lar injection of rAAV2-epo, suggested that a lower dose per
body weight may be required in primates (Zhou et al., 1998).
It is also not clear whether one might have expected a local-
ized region of transduced muscle to be able to supply systemic
levels of AAT. It seems that this will be easier to study in later
studies using either higher doses or alternative serotypes, where
higher levels will allow for better comparisons between deliv-
One peculiarity in the dose–response data is that the one in-
dividual with a reading on the M-AAT assay that was clearly
above baseline was from the second highest dose group (2.1 ?
1013VG) and not the highest (6.9 ? 1013VG). An important
issue is that of the six subjects in the two highest dose cohorts,
there were only two who had not been receiving protein re-
placement, one from each cohort. For those undergoing protein
therapy, the residual declining M-AAT levels carried over from
incomplete washout of recombinant M-AAT effectively ele-
vated the background to levels that would have obscured re-
sponses in the range of 50 to 100 nM. Of the two individuals
for whom this was not a factor, one showed an increase in
M-AAT and the other did not. The one that did not was coin-
cidentally the only subject who failed to show evidence of vec-
tor DNA sequences in the blood at the 1- or 3-day time point.
This individual had low levels of preexisting anti-AAV2 anti-
bodies, significantly lower than those observed in subject 303,
so it does not seem likely that preexisting immunity was the
primary factor. Although it is impossible to draw any conclu-
sions from such small numbers of patients, it is possible that
there was some technical difficulty with the dose preparation,
dilution, or injection of that one individual. It would appear ad-
visable in future studies to either avoid patients receiving pro-
tein replacement or to lengthen the interval between discontin-
uation of protein therapy and vector injection. In retrospect, it
would have been helpful to have included an analysis of mus-
cle biopsy material from the injection site, both to document
vector expression and to determine whether the apparent low-
BRANTLY ET AL.
Time, days post-injection
and after injection of rAAV2-AAT. An M-specific
AAT ELISA was used to detect vector-expressed,
wild-type AAT in the serum of study subjects. In-
jection was given on day 0.
Serum M-AAT levels in subjects before
Serum M-AAT, nM
Time post-injection, days
set of symbols represents a different subject. Triangles and solid
circles represent levels from subjects 301 and 302, respectively,
both of whom were receiving protein replacement before gene
transfer; open circles represent levels from subject 303, who
was not receiving protein replacement.
M-specific AAT levels in subjects in cohort 3. Each
level transient expression seen in subject 303 was associated with
cellular infiltration or other evidence of an immune response not
detectable in the systemic immune response assays.
Since this product development program was initiated, other
rAAV serotypes have emerged and have been shown to be more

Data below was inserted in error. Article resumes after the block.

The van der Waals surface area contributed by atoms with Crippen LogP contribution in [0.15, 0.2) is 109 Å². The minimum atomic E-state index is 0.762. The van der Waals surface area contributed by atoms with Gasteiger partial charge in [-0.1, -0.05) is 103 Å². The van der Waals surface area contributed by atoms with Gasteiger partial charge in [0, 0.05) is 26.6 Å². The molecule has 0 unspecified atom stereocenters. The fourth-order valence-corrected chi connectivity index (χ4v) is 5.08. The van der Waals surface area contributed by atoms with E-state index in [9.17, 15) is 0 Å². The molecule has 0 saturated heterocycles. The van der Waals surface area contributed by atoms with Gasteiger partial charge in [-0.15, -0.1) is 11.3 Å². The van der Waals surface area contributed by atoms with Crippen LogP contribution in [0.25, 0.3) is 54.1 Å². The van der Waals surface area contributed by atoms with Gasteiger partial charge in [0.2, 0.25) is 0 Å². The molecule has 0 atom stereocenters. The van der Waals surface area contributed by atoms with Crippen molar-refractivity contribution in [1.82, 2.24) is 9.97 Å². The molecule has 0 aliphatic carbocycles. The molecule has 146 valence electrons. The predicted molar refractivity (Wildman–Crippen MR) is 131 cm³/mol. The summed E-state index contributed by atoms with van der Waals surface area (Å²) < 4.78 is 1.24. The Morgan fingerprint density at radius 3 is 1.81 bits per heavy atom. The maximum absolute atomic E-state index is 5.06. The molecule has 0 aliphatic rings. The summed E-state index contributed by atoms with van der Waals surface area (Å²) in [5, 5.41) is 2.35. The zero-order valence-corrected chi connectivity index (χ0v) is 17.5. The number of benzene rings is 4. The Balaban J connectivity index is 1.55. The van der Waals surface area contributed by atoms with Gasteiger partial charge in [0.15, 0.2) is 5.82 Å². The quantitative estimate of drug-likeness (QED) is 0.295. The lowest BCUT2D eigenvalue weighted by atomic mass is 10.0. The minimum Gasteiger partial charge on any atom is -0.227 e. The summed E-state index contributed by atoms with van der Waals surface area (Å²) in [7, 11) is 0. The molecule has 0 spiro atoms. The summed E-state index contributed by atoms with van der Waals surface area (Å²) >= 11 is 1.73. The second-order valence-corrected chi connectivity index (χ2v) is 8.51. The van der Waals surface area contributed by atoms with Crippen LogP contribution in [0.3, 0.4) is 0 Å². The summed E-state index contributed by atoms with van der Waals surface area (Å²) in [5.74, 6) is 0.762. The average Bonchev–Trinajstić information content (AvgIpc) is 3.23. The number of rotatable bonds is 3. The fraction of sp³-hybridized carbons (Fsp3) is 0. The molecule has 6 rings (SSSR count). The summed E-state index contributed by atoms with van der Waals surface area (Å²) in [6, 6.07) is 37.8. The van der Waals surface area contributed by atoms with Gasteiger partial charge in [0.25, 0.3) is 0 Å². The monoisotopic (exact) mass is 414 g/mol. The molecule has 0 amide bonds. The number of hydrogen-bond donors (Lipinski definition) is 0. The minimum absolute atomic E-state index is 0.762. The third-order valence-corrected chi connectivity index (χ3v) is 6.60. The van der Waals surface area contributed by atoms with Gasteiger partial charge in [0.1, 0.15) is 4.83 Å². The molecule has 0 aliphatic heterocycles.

efficient for transduction of skeletal muscle in mice and larger
mammals (Xiao et al., 1999; Louboutin et al., 2005). These find-
ings must be viewed cautiously, however, as studies have shown
that the dramatic advantage, in terms of efficiency, of certain
serotypes for liver delivery in mice is not directly mirrored in
larger animals. In any case, the current study provides both safety
and dosing data that could be compared with future results of a
study of intramuscular injection of an rAAV1-pseudotyped ver-
sion of this same vector DNA cassette (Flotte, 2005a–c; Flotte
and Berns, 2005; Lu et al., 2006; Petrache et al., 2006).
Finally, one must consider the possibility that a different route
of administration could be used for rAAV-mediated gene therapy
of AAT deficiency. Preclinical feasibility data have been pub-
lished with a wide range of routes of injection, including portal
vein, peripheral vein, intrapleural, intratracheal, salivary gland
duct, and others (Song et al., 2001a; Voutetakis et al., 2004; Con-
lon et al., 2005; Virella-Lowell et al., 2005). In addition, one other
clinical trial based on intranasal injection has been reported
(Brigham et al., 2000). Of these, the intrapleural injection of
rAAV5-AAT or of rAAVrh.10-AAT and the portal vein injection
of rAAV8 vectors appear to yield the highest levels (De et al.,
2004; Conlon et al., 2005; Heguy and Crystal, 2005). In addition,
one might consider molecular means to downregulate mutant Z-
AAT along with therapeutic M-AAT expression with rAAV8-me-
diated targeting of the liver (Zern et al., 1999). The former of
these could potentially be helpful in treating AAT-related liver
disease. Clearly, many more preclinical and clinical trials will be
required to evaluate the relative advantages and disadvantages of
each of these potential approaches.
This work was supported by grants from the NIH (HL4456),
NHLBI (HL69877), NIDDK (DK58327), and NCRR (RR00082),
and by support from Shands Hospital, the Alpha One Founda-
tion, and the University of Florida College of Medicine. The
University of Florida holds an equity interest in Applied Ge-
netic Technologies Corporation which has licensed the vector
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Address reprint requests to:
Dr. Terence R. Flotte
1600 SW Archer Road
University of Florida
Gainesville, FL 32610-0296
Received for publication July 19, 2006; accepted after revision
October 18, 2006.
Published online: November 21, 2006.
BRANTLY ET AL.